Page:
Marjane maintains a touch of humor throughout the book, even when dealing with difficult situations. Her narratives are candid, and the illustrations are mostly minimalistic but have a unique style. Persepolis makes a wonderful reading overall.

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March 13th, 2015
09:51 am

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Wild Tales
Wild Tales, film from Argentina, is a collection of six unrelated short films that have a "common theme of violence and vengeance". I liked all the short films, but my favorite in the collection was the third one, which shows the confrontation in a deserted highway between a rich man driving a posh car and another driving an old car, which eventually results in a "crime of passion" in the eyes of the police. There is an element of bizarreness in the stories that add a special touch to the shorts, and when watched together, they give a unique feel.

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March 4th, 2015
09:57 am

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Maus
Read Maus, graphic novel by Art Spiegelman which was the first (and the only one so far?) graphic novel to win a Pulitzer Prize (1992). Maus is based on a series of interviews Spiegelman had with his father, Vladek, who was a Holocaust Survivor. The narrative is having two threads, with one thread following the life of aging Vladek as miserly person (he would keep a gas burner on for entire day since the gas is free as part of the rentals, but matchboxes he has to purchase) who has paranoia about keeping things in order, among many other things. The other thread tells the story of the 1940s through the words of Vladek. Spiegelman uses animal faces to represent different people - So, Jews are drawn as rats, Poles as pigs, Nazis as cats, Americans as dogs, and so on.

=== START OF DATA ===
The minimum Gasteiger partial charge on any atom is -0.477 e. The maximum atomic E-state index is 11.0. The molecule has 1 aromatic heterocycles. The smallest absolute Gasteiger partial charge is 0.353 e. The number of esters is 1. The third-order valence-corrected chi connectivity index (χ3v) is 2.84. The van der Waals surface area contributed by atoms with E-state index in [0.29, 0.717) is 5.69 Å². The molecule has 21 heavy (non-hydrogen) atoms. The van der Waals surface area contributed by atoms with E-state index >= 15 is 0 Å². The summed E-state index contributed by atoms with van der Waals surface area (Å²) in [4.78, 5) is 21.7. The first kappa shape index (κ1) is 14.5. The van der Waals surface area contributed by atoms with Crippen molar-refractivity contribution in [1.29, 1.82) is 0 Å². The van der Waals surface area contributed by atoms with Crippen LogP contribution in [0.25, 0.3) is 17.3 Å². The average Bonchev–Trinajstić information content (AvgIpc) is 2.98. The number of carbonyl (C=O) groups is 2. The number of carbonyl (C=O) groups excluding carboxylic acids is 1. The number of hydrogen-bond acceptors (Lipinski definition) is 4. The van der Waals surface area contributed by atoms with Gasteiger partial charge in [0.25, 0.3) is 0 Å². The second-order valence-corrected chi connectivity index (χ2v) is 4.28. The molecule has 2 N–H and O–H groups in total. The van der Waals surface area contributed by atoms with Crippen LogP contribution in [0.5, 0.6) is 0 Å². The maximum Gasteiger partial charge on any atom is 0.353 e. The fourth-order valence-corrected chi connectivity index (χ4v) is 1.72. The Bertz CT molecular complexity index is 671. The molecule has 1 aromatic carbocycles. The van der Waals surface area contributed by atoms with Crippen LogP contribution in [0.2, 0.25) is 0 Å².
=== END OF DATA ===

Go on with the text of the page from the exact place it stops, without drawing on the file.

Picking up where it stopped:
I felt that Maus is a masterpiece. It redefines the media of graphic novels, and it is no wonder that it is regarded as a landmark in the history of "serious" picture story books. The story is touching, and the black and white sketches are brilliant.

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February 21st, 2015
03:55 pm

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Films on Music
Watched two brilliant films related to Music - Amadeus (1984), telling the story of Mozart through the words of Antonio Salieri, a contemporary composer who was intensely jealous of the young prodigy, and Whiplash (2014), which is about a young and ambitious drummer and his strict and fearsome teacher (played brilliantly by JK Simmons).

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February 15th, 2015
07:54 am

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QED
Finished reading Richard Feynman's QED - The Strange Theory of Light and Matter, which records a series of four lectures Feynman gave on quantum electrodynamics at UCLA, in memory of his friend Alix. Feynman says that Alix was always curious about Physics and wanted him to explain things to her. The lectures were prepared with an aim to explain fundamentals of QED in a "simpler way" without exposing too much details to the audience.

The first three lectures that discuss about various properties of light and photons are easier to understand and are interesting as well, but towards the end of the the third lecture, it starts becoming more and more complex to understand. The last lecture discusses about subatomic particles, and I could just quickly browse through it.